BALTIMORE — Maryland’s six casino’s generated $145,236,133 in April of 2019, a 1.2 percent increase over the same month last year, Maryland Lottery and Gaming announced in a statement Tuesday.
That translated to $60,237,473 for state coffers, including $45,205,542 for the Education Trust Fund, Maryland Lottery and Gaming said. The six privately-owned casinos, offering slots and table games, include the MGM National Harbor in Prince George’s County, Live! Casino & Hotel in Anne Arundel County, the Horseshoe Casino in Baltimore City, the Hollywood Casino Perryville in Cecil County, Ocean Downs Casino in Worcester County, and Rocky Gap Casino Resort in Allegany County.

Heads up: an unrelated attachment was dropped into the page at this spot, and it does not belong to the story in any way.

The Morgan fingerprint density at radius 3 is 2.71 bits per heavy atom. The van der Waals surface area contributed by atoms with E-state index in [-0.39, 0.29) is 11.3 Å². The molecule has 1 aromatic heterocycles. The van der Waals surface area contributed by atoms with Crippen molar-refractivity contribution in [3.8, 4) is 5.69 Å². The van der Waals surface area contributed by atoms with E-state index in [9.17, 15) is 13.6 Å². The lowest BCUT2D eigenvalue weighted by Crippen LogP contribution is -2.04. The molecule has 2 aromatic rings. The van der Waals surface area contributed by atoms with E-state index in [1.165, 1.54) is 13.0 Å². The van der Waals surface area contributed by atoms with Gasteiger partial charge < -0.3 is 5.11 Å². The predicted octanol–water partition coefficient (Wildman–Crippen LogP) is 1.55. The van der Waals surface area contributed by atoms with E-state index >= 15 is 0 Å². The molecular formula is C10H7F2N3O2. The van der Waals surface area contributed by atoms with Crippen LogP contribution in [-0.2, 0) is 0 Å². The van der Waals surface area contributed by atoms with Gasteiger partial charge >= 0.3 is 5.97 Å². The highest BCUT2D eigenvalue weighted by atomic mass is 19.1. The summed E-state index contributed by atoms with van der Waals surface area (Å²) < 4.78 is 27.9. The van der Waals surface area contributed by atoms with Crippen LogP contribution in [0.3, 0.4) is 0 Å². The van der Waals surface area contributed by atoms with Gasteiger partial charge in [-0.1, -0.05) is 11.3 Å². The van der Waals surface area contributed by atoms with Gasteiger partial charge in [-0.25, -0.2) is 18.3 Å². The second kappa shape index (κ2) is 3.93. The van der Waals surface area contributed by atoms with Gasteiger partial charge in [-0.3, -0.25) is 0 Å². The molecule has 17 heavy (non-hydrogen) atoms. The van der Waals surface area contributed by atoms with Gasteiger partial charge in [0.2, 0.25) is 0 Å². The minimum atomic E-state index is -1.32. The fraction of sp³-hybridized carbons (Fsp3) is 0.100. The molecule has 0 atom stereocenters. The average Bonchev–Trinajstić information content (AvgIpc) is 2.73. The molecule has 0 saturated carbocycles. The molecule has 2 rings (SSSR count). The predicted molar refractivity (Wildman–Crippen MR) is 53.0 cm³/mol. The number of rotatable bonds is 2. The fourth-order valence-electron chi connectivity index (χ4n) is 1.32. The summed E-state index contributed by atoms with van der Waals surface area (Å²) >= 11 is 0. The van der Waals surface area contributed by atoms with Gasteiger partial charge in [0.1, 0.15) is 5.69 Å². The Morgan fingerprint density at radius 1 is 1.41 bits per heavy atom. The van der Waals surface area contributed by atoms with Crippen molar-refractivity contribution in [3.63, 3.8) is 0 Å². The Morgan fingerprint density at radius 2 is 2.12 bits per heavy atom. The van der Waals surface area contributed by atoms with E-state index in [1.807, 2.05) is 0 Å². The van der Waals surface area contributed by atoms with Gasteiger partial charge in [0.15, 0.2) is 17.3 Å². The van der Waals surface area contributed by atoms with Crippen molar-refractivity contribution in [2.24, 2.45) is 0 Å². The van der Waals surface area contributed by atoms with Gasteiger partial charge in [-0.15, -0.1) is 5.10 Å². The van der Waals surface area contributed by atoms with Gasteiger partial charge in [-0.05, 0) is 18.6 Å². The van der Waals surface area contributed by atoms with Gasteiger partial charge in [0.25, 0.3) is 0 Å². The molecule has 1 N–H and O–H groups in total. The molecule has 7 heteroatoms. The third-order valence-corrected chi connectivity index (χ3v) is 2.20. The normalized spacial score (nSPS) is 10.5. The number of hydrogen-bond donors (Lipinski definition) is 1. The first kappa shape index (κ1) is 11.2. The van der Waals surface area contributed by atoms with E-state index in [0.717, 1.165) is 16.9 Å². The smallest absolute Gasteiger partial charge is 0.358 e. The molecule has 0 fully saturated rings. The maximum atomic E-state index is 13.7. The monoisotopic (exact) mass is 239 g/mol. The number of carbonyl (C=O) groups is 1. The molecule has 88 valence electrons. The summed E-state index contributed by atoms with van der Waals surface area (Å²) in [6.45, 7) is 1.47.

MGM National Harbor led all casinos in total revenue, with $60,804,670, marking a 5.3 percent increase from April 2018. Four of the casinos saw revenue increases during the past year, but the Horseshoe Casino Baltimore and the Hollywood Casino Perryville saw declines in revenue of 9.6 percent and 9.8 percent, respectively. With MGM National Harbor being the state’s most recently opened casino, speculation grew that the market may have reached a saturation point, and that the new gaming place closer to Washington, D.C., would potentially cannibalize revenue from existing casinos.
The state recently created a “casino lockbox” to secure casino and gambling funding so that it would be held aside specifically for education spending. While casino’s were largely sold to state voters as a way to fund education in Maryland, a review of state funds showed that much of the casino revenue was simply replacing other state funds allocated for education, not serving as augmented funding for such priorities.